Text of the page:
Record number of job vacancies as Suffolk lacks workers in key sectors
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Suffolk is desperate for workers in the construction, engineering, and manufacturing industries, as the number of vacancies in the UK rises to record levels.
Data from the Office for National Statistics shows the number of open job vacancies fell sharply at the beginning of the pandemic — reaching the lowest level since 2000. But has since risen to the highest level, with 835,000 jobs currently open.
According to statistics from online job board CV-Library, nearly 3,000 of these vacancies are in Suffolk.
The firm's data shows there are 390 unfilled construction jobs in the county, along with 255 in distribution and 252 in manufacturing and surveying.
There are also a substantial number of roles in social care, engineering and administration.
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Michelle Pollard, owner and director of Ipswich-based recruitment firm Spider, said the record-breaking number of vacancies was down to a "double-whammy" of Covid and Brexit.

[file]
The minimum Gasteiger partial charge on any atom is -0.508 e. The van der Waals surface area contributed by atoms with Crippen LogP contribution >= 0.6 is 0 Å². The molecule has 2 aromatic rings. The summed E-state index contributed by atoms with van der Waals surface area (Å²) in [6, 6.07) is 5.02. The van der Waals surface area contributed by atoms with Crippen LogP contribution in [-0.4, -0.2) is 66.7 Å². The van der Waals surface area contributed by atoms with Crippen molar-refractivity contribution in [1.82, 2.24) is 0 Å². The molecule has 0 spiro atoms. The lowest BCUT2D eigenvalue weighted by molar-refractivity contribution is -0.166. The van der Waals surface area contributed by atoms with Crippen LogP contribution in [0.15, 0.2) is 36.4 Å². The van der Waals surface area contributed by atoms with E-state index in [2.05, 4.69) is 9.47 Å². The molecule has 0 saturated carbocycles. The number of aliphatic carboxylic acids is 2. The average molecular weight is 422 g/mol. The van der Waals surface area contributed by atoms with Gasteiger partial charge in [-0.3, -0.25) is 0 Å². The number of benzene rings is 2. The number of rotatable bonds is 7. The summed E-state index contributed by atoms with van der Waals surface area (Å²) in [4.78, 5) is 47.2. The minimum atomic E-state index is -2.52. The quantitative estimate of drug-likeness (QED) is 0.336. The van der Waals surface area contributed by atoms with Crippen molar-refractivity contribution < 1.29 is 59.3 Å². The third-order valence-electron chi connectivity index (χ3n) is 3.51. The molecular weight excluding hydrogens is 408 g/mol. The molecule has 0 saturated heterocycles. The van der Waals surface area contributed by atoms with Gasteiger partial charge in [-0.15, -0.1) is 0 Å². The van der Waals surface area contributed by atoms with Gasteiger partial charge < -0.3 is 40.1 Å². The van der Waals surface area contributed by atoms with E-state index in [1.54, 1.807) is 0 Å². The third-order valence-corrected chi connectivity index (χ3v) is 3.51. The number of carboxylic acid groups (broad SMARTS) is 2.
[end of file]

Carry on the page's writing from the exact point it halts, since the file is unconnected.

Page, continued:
"A lot of the talent in the most in demand sectors came from overseas," she said. "Now that you haven't got that ebb and flow of candidates being able to come and go — coupled with Covid — it's going to be a problem in the short-term until they sort out the points system."
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However, Ms Pollard is expecting a flood of candidates in the next few months to help fill the vacancies as confidence in the economy increases.
She said: "Candidates who have been holding on in roles that they're not happy in, they are now about to resign. I'd like to go and put bet on that — I think that's going to happen quite soon.
"The Americans are calling it the great resignation."
Chris Starkie, chief executive of the New Anglia Local Enterprise Partnership (LEP), said: “The recruitment challenges we are seeing in some of our key sectors are due to a combination of factors, including Covid, Brexit, and the end of the furlough scheme.
"Suffolk has an ageing population and younger people may not be coming in to replace those who are leaving sectors such as construction or logistics, while in general more people are now looking for a better work/life balance than they may have enjoyed before."
Mr Starkie said the LEP was working with the Department for Work & Pensions and local colleges to help fill vacancies.